In a rabbit study, subjects were randomized into 4 groups; control, rivaroxaban + saline, rivaroxaban + rFVIIa 150 mcg/kg, or rivaroxaban + PCC 40 u/kg (Kaskadil). Hepatosplenic blood loss was significantly increased in the rivaroxaban group as compared to controls, 17 gm vs 7 gm respectively. Neither rFVIIa or PCC reduced blood loss, 15 gm vs 19.5 gm, respectively. Additionally, laboratory coagulation tests, such as PT and aPTT, were increased significantly in the rivaroxaban treated group compared to controls. Recombinant FVIIa and PCC normalized aPTT and only partially corrected the PT. Neither reduced blood loss .
A rat experiment evaluated mesenteric bleeding times in subjects that had received rivaroxaban. Subjects were randomized to receive inactive PCC (25 u/kg, 50 u/kg), activated PCC (aPCC) (50 u/kg, 100 u/kg) or rFVIIa (100 mcg/kg, 400 mcg/kg). Administration of inactive PCC 50 u/kg significantly reduced bleeding times, however bleeding times with the 25 u/kg dose were similar to controls. Activated PCC reduced bleeding times at both doses. There was not an increased effect on bleeding times associated with use of the higher 100 u/kg aPCC dose. Finally, rFVIIa significantly reduced bleeding times at 400 mcg/kg dose. The 100 mcg/kg dose also decreased bleeding time, but it was not statistically significant .
In a baboon study, subjects received intravenous infusion of rivaroxaban, followed by an infusion of either aPCC 50 u/kg (FEIBA) or 210 mcg/kg rFVIIa (Novoseven). Upon completion of the aPCC infusion bleeding times had normalized. However 20 min after completion of the infusion, bleeding time increased to 1.7 times normal. In subjects treated with rFVIIa a 34% reduction in bleeding times were observed, but this did not reach statistical significance .
In the above mentioned ex vivo human study, the patients underwent a 2 week wash out period and were then administered 20 mg of rivaroxaban in a single dose. PCC (Kanokad), aPCC (FEIBA) or rFVIIa (Novoseven) were once again added to blood samples and evaluated ex vivo. In this case, PCC and rFVIIa only partially increased peak thrombin generation in samples. Activated PCC normalized thrombin generation .
Rivaroxaban was also evaluated in the previously discussed trial in which 12 healthy adults received therapeutic doses of rivaroxaban for 2 and ½ days, followed by administration of 50 u/kg of PCC (Cofact). In this case, PT was normalized almost immediately. These effects were sustained for 24 hours following administration .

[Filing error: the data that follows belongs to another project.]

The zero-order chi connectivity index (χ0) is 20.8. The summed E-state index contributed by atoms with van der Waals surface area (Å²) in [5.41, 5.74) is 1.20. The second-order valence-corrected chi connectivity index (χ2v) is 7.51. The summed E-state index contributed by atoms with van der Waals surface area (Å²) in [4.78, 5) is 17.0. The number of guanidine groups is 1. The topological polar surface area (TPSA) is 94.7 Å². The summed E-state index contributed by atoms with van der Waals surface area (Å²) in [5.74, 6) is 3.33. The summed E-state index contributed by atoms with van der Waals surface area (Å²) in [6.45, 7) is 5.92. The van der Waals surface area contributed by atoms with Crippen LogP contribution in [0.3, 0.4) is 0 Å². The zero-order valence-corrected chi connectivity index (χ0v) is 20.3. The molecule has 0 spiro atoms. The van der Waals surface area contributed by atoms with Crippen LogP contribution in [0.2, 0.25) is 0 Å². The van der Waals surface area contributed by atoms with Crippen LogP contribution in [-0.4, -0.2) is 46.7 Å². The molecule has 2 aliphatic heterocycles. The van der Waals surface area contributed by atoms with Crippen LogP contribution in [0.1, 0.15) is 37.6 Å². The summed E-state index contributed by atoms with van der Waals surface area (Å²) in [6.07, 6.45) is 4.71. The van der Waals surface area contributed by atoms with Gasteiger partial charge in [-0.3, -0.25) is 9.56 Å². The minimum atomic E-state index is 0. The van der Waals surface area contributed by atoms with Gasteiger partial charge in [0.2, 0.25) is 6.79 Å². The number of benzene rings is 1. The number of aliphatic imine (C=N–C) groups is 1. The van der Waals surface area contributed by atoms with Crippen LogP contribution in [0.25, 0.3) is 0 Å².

An in vivo study evaluated the effect of rFVII (Novoseven), PCC (Kanokad) and fibrinogen (Clottafact) in rabbits administered apixaban . Subjects were given apixaban 0.4 mg/kg bolus, with 0.6 mg/kg/hr infusion then randomized to receive, rFVII 240 mcg/kg, PCC 60 IU/kg, or fibrinogen 300 mg/kg. Apixaban significantly increase hepatosplenic blood loss and bleeding times compared to control, 11.6 gm and 126.4 sec with apixaban vs 8.3 gm and 70.8 sec with control. Administration of either PCC or rFVII did not decrease hepatosplenic blood loss (11.8 gm and 12.2 respectively.) However, both PCC and rFVII were found to partially reverse bleeding time to 101.1 sec and 83.5 sec, respectively. Fibrinogen appeared to increase both blood loss and bleeding time in apixaban treated rabbits to 19.2 gm and 154.2 sec. However, paradoxically fibrinogen improved clot firmness and increased endogenous thrombin potential (ETP). The authors proposed that this paradoxical effect may be attributed to the numerous effects fibrin can exert on thrombin. Therefore, thrombin activity may not reflect it’s true coagulant potential. Apixaban modestly increased PT, but had no effect on aPTT. Only rFVII normalized prolonged PT values, PCC and fibrinogen had no effect .
There were no studies found that evaluated reversal strategies for apixaban anticoagulation in humans.
Patients with over anticoagulation or bleeding secondary to decreased levels of circulating clotting factors (as seen with VKA therapy) respond to factor replacement with FFP, PCC and vitamin K. Unfortunately, these strategies are less efficacious in patients receiving target specific inhibition of clotting factors as seen with direct thrombin and Factor Xa inhibitors. In these cases, the goal of reversal is not only to replace clotting factors, but to overwhelm the direct inhibition of factors in the latter phases of the coagulation cascade .
The pharmacokinetic profiles of the TSOACs differs greatly from that seen with VKA’s. Elimination of dabigatran, and to a lesser extent rivoraxaban and apixaban, is predominately renal [40–42]. This can be advantageous in patients with preserved renal function experiencing minor bleeding or requiring surgery, as a strategy of holding doses or delaying procedures may be sufficient. In addition, removal of dabigatran via hemodialysis may also provide benefit in patients with decreased renal clearance of the agent . Unfortunately, cessation of the anticoagulant agent or initiation of hemodialysis may not be sufficient or feasible in patients with major bleeding or requiring emergent surgery.